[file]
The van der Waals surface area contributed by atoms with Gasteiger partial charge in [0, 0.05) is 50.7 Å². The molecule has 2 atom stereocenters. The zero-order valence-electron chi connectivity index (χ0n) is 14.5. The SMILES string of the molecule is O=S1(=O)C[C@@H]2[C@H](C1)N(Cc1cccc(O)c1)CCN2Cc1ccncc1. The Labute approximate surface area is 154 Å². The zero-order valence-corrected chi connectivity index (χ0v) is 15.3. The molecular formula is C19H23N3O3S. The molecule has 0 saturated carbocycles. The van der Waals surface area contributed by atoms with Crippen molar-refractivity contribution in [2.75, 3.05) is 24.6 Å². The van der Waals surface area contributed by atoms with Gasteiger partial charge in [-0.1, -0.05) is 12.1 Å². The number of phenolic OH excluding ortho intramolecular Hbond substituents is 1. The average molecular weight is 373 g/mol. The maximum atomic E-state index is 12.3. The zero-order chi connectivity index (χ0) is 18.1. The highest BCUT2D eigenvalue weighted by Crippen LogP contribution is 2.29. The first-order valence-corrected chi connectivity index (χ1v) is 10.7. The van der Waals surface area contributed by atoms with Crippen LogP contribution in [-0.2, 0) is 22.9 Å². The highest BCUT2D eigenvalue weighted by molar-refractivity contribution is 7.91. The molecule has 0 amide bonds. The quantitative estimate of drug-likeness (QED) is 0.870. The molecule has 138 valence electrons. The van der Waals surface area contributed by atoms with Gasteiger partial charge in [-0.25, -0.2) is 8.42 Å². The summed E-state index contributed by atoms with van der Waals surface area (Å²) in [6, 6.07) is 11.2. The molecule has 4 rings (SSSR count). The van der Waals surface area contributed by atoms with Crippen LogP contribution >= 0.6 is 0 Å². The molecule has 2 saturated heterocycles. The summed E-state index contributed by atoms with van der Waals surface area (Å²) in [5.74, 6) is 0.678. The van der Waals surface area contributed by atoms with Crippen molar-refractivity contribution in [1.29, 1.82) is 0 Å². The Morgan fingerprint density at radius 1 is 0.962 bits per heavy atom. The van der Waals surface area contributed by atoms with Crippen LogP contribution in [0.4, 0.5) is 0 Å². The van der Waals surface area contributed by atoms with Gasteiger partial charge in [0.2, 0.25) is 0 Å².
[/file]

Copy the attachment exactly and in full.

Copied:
The van der Waals surface area contributed by atoms with Gasteiger partial charge in [0, 0.05) is 50.7 Å². The molecule has 2 atom stereocenters. The zero-order valence-electron chi connectivity index (χ0n) is 14.5. The SMILES string of the molecule is O=S1(=O)C[C@@H]2[C@H](C1)N(Cc1cccc(O)c1)CCN2Cc1ccncc1. The Labute approximate surface area is 154 Å². The zero-order valence-corrected chi connectivity index (χ0v) is 15.3. The molecular formula is C19H23N3O3S. The molecule has 0 saturated carbocycles. The van der Waals surface area contributed by atoms with Crippen molar-refractivity contribution in [2.75, 3.05) is 24.6 Å². The van der Waals surface area contributed by atoms with Gasteiger partial charge in [-0.1, -0.05) is 12.1 Å². The number of phenolic OH excluding ortho intramolecular Hbond substituents is 1. The average molecular weight is 373 g/mol. The maximum atomic E-state index is 12.3. The zero-order chi connectivity index (χ0) is 18.1. The highest BCUT2D eigenvalue weighted by Crippen LogP contribution is 2.29. The first-order valence-corrected chi connectivity index (χ1v) is 10.7. The van der Waals surface area contributed by atoms with Crippen LogP contribution in [-0.2, 0) is 22.9 Å². The highest BCUT2D eigenvalue weighted by molar-refractivity contribution is 7.91. The molecule has 0 amide bonds. The quantitative estimate of drug-likeness (QED) is 0.870. The molecule has 138 valence electrons. The van der Waals surface area contributed by atoms with Gasteiger partial charge in [-0.25, -0.2) is 8.42 Å². The summed E-state index contributed by atoms with van der Waals surface area (Å²) in [6, 6.07) is 11.2. The molecule has 4 rings (SSSR count). The van der Waals surface area contributed by atoms with Crippen LogP contribution >= 0.6 is 0 Å². The molecule has 2 saturated heterocycles. The summed E-state index contributed by atoms with van der Waals surface area (Å²) in [5.74, 6) is 0.678. The van der Waals surface area contributed by atoms with Crippen molar-refractivity contribution in [1.29, 1.82) is 0 Å². The Morgan fingerprint density at radius 1 is 0.962 bits per heavy atom. The van der Waals surface area contributed by atoms with Crippen LogP contribution in [0.4, 0.5) is 0 Å². The van der Waals surface area contributed by atoms with Gasteiger partial charge in [0.2, 0.25) is 0 Å².